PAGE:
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Mr. Lundeen is licensed to practice law in Florida and Vermont. The response herein is not legal advice and does not create an attorney/client relationship. The response is in the form of legal education and is intended to provide general information about the matter within the question. Oftentimes the question does not include significant and important facts and timelines that, if known, could significantly change the reply and make it unsuitable. Mr. Lundeen strongly advises the questioner to confer with an attorney in your state in order to ensure proper advice is received.
"Apportionment" is the term used to separate who pays what when there are injuries to the same body part at different times. Apportionment is very commonly applied in worker's compensation matters where a person such as a heavy equipment operator may suffer serial back injuries - each one worse than the last - over the course of many years. A qualified medical examiner (QME) or other such examiner will determine what percentage of the back injury should be attributed to which date of injury. The same ideas would hold true for a personal injury claim. A medical expert (physician) would opine as to apportionment should someone injure an already injured body part and sue for one of the injuries.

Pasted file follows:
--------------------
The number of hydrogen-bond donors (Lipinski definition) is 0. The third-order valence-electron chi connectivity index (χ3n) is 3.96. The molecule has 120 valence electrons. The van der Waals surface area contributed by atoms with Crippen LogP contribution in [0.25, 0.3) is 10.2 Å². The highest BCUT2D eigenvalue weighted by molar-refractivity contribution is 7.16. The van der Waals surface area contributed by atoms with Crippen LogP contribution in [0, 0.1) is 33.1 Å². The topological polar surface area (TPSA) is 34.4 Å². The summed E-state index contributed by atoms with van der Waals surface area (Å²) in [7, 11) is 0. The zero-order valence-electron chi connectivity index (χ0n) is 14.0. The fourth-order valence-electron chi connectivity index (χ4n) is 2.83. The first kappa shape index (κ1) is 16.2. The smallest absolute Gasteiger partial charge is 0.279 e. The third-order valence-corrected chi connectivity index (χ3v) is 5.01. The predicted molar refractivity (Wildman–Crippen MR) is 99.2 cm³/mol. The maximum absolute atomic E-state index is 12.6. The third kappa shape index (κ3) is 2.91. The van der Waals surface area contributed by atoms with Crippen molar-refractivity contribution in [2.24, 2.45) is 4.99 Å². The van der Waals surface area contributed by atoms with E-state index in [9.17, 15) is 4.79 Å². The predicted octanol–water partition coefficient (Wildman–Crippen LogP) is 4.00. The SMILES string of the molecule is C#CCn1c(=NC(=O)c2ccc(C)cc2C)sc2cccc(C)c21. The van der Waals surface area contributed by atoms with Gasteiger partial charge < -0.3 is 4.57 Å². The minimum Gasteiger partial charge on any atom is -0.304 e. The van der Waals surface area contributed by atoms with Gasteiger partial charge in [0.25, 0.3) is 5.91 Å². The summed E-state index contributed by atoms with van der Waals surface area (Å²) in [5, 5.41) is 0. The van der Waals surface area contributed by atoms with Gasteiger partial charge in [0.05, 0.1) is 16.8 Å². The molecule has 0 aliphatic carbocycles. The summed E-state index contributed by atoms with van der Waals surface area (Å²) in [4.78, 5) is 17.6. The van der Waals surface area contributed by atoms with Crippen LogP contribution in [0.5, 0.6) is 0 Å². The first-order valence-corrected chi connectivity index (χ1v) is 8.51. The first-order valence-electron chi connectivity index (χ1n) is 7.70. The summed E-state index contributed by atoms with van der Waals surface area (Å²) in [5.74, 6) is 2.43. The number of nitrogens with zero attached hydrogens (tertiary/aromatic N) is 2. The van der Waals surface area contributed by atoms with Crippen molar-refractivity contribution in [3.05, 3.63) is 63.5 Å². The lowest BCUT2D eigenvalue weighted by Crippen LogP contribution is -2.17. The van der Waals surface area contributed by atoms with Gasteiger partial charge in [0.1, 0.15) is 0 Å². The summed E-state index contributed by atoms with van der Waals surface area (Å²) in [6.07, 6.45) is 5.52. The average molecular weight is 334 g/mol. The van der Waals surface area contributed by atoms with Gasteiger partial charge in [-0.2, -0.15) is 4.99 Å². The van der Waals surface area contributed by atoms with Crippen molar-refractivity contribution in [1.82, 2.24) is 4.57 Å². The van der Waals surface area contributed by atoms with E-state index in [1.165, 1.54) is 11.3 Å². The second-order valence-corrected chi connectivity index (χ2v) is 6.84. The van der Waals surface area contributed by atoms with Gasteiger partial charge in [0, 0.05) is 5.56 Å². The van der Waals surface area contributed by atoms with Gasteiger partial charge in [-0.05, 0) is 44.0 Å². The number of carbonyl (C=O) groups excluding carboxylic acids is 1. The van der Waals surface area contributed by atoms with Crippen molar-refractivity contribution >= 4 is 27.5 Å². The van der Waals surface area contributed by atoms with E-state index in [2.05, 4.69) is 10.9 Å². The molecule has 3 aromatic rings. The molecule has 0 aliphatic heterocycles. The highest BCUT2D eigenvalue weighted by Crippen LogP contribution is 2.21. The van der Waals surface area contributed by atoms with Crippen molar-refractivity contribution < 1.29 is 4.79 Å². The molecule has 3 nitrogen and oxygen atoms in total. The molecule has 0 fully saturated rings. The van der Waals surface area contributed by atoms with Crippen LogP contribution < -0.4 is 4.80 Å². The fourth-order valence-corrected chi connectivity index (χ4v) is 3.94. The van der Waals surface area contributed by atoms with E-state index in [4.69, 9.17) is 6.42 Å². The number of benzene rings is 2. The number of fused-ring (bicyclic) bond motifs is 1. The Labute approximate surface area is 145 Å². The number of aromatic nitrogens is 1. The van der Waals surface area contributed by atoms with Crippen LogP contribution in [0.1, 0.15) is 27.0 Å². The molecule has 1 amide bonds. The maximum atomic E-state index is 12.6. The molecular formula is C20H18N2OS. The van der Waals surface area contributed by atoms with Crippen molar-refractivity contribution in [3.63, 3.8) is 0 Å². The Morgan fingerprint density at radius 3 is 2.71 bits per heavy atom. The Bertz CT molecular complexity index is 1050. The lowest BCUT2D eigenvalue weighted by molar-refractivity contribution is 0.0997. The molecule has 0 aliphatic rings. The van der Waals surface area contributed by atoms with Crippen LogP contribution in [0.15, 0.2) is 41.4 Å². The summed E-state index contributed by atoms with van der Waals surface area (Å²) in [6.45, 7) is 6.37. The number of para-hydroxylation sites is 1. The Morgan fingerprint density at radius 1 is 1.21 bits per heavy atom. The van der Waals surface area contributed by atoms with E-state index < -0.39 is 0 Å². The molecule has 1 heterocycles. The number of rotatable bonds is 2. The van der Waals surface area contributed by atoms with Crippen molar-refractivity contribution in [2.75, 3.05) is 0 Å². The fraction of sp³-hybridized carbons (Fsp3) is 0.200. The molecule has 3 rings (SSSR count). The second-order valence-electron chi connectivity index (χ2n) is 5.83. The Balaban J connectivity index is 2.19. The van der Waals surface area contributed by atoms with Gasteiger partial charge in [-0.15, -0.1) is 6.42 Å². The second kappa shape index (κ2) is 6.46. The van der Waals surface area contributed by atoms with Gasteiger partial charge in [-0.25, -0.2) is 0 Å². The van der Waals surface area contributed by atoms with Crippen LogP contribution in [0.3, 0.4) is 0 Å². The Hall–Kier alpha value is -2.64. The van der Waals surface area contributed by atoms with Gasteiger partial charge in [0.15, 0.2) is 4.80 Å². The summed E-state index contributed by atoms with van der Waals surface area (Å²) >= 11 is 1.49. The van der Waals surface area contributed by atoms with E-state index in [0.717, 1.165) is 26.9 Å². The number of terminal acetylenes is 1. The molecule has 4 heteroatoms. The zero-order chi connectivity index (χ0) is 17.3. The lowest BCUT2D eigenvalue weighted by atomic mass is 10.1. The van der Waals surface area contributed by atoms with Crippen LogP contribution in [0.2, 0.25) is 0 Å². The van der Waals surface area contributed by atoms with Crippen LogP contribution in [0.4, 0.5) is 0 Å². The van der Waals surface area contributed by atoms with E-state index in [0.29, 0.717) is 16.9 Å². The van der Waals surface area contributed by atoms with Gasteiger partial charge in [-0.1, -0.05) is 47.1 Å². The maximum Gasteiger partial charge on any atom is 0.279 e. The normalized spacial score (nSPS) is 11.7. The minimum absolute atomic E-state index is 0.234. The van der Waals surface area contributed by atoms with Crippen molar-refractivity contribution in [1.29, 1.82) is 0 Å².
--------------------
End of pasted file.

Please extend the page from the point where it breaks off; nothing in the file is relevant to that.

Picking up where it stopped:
Paul J. Molinaro, M.D., J.D.
Attorney at Law, Physician, Broker
Fransen & Molinaro, LLP
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The defendant will argue two things - 1) preexisting injury 2) that they were not negligent as the puddle existed on the bathroom floor by the drain where it is normally expected to be wet without their negligent operation, thereby you should've been the one to exercise reasonable caution. Without any other facts, it is difficult to determine what would be a fair compensation if at all.
Prior to any settlement, you should have your case reviewed by a personal injury attorney. You have details about your claim that need to be asked and answered by an attorney. Further, you do not want to settle your claim until your injury has been fully evaluated. Do not sign any releases until you have done both (speak with an attorney and know what your type of injury you have)